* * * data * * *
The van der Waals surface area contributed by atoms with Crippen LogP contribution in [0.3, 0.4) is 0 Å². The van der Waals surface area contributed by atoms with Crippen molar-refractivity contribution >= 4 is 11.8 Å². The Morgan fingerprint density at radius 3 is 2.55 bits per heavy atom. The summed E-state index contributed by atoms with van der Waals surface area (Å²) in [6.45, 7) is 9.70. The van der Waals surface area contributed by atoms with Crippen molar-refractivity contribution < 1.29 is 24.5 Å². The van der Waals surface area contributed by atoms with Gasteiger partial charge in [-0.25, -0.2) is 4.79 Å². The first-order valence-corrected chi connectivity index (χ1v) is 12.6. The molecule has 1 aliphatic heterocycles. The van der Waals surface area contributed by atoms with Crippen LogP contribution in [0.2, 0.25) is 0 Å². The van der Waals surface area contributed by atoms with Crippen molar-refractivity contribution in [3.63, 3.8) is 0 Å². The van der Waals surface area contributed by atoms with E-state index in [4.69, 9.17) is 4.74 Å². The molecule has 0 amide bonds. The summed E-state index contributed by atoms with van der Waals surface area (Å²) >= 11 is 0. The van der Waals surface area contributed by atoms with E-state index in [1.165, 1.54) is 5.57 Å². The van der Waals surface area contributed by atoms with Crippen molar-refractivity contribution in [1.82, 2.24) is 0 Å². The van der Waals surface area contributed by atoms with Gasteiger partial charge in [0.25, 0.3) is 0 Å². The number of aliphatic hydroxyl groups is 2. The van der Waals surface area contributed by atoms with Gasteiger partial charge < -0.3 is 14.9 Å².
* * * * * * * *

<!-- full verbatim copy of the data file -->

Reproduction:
The van der Waals surface area contributed by atoms with Crippen LogP contribution in [0.3, 0.4) is 0 Å². The van der Waals surface area contributed by atoms with Crippen molar-refractivity contribution >= 4 is 11.8 Å². The Morgan fingerprint density at radius 3 is 2.55 bits per heavy atom. The summed E-state index contributed by atoms with van der Waals surface area (Å²) in [6.45, 7) is 9.70. The van der Waals surface area contributed by atoms with Crippen molar-refractivity contribution < 1.29 is 24.5 Å². The van der Waals surface area contributed by atoms with Gasteiger partial charge in [-0.25, -0.2) is 4.79 Å². The first-order valence-corrected chi connectivity index (χ1v) is 12.6. The molecule has 1 aliphatic heterocycles. The van der Waals surface area contributed by atoms with Crippen LogP contribution in [0.2, 0.25) is 0 Å². The van der Waals surface area contributed by atoms with Crippen molar-refractivity contribution in [3.63, 3.8) is 0 Å². The van der Waals surface area contributed by atoms with E-state index in [4.69, 9.17) is 4.74 Å². The molecule has 0 amide bonds. The summed E-state index contributed by atoms with van der Waals surface area (Å²) >= 11 is 0. The van der Waals surface area contributed by atoms with E-state index in [1.165, 1.54) is 5.57 Å². The van der Waals surface area contributed by atoms with Crippen molar-refractivity contribution in [1.82, 2.24) is 0 Å². The van der Waals surface area contributed by atoms with Gasteiger partial charge in [0.25, 0.3) is 0 Å². The number of aliphatic hydroxyl groups is 2. The van der Waals surface area contributed by atoms with Gasteiger partial charge < -0.3 is 14.9 Å².